Before beginning the Las Vegas Raiders free agency and draft preview, let’s take a look at how the most recent season concluded. Early on, it seemed the Raiders had turned a corner during year three of the Gruden and Mayock brain trust. They began the season 6-3 with two impressive wins over the Saints and Chiefs. However, they would win just two of their remaining seven games and finish the season an even 8-8.
The Raiders have needs on both the offensive and defensive sides of the ball. Unfortunately, the Raiders don’t have much available cap space and will likely have to be creative in cutting players and restructuring contracts to bring in new faces. This process has already begun as it has been reported the Raiders will soon release receiver, Tyrell Williams, and defensive back, Lamarcus Joyner.
Current Free Agents
Maliek Collins (DT)
- Collins was oft-injured and fairly disappointing when he did play in his first year as a Raider. In all likelihood, the Raiders will let him walk as an unrestricted free agent unless he wants to return for cheap. Decision: Let Go
Johnathan Hankins (DT)
- Jonathan Hankins played quite well in the middle of the Raiders’ defensive line as a run-stuffer. Hankins is 28 and still has a few good years of football left in him. The Raiders should make an effort to bring him back on a two-year deal $10 million.
Nicholas Morrow (LB)
- Morrow just had his best season as a pro in year four. Morrow is a versatile outside linebacker with great speed. He excels in pass coverage against receivers and tight ends. Morrow is young and still continuing to develop. The Raiders should not let him walk in free agency assuming the price is reasonable.
- Agholor had his best season in the NFL with the Raiders last year. The sixth-year pro had 896 receiving yards as well as eight touchdowns. This year’s free-agent wide receiver class is headed by the likes of Allen Robinson, T.Y. Hilton, and Sammy Watkins. Agholor’s impressive season certainly made him some money heading into free agency. If the Raiders can retain him for the right price, he is well worth it. Decision: Monitor the Situation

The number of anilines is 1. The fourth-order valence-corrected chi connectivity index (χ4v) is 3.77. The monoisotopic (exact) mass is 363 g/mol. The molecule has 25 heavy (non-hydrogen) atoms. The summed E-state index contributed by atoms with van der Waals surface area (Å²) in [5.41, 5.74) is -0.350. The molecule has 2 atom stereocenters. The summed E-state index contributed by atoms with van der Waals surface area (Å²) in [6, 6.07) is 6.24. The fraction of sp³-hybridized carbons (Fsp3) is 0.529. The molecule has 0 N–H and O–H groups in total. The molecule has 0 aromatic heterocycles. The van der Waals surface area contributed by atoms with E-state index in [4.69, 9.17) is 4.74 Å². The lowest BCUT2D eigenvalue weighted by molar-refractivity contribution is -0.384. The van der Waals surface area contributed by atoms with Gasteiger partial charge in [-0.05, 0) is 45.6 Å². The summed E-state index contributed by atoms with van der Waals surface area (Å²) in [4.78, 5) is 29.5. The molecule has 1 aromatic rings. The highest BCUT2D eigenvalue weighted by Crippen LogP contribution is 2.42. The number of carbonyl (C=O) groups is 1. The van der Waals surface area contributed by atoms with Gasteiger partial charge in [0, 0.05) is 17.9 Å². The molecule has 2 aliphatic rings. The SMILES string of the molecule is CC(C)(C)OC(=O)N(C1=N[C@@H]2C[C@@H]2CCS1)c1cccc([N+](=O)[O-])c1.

The most glaring hole on Vegas’ roster is at defensive end. This past season the Raiders notched 1.3 sacks per game. That ranked them 30th in the league. New defensive coordinator, Gus Bradley, will be looking to improve this unit from day one. As of right now, Maxx Crosby is the only edge rusher the Raiders have that gets any consistent pressure on opposing quarterbacks. The Clelin Ferrell experiment has been often frustrating and the Raiders’ selection of him at fourth overall in 2019 continues to be a head-scratcher. That being said, Mayock and Gruden have a few different options in terms of how they can acquire some talent to improve Vegas’ pass rush.
Free Agent Options
Melvin Ingram III
Chargers’ standout defensive end, Melvin Ingram III, is currently an unrestricted free agent. Ingram is now 31 and he suffered a knee injury that caused him to miss about half of this past season. When Ingram is healthy he does an awesome job of speed rushing and angling his smaller frame to gain leverage against larger offensive linemen. In 2017, he recorded 10.5 sacks, but since then his sack totals have dipped. Ingram’s veteran presence combined with his ability to rush the quarterback is something that the Raiders defense desperately needs right now. Ingram could be a nice addition if Vegas can secure his services on a reasonably priced one- to two-year contract.
Yannick Ngakoue is another defensive end the Raiders could pursue in free agency. Ngakoue started 2020 with his demand to be traded out of Jacksonville. That landed him in Minnesota for a few weeks before being traded again to Baltimore. Ngakoue is 25 and his best season came in 2017 when he totaled an impressive 12 sacks on the year. He wins against offensive tackles with his speed, agility, and strong hands. Ngakoue is not just a pass rusher either. He fairs quite well in the run game. In 2019, his last season with Jacksonville, he had 13 tackles for loss which tied him for sixth at his position. Due to his young age and his productivity, the Raiders could be inclined to offer him a multi-year contract. Similar to Ingram, Ngakoue is an edge rusher the Raiders should be keeping tabs on once free agency begins on March 17th.
The Raiders own the 17th pick in the first round of this year’s draft. If they choose to bolster the defensive line with an edge rusher in the first round, they should target Gregory Rousseau or Kwity Paye.
Rousseau is out of the University of Miami and is a player that can rush inside as well as on the edges. Standing at 6’5″ and 260 pounds, he has the ideal frame to be an impact pass rusher in the NFL. His pass rushing skills can use some polishing, but size and speed are two things you can’t teach.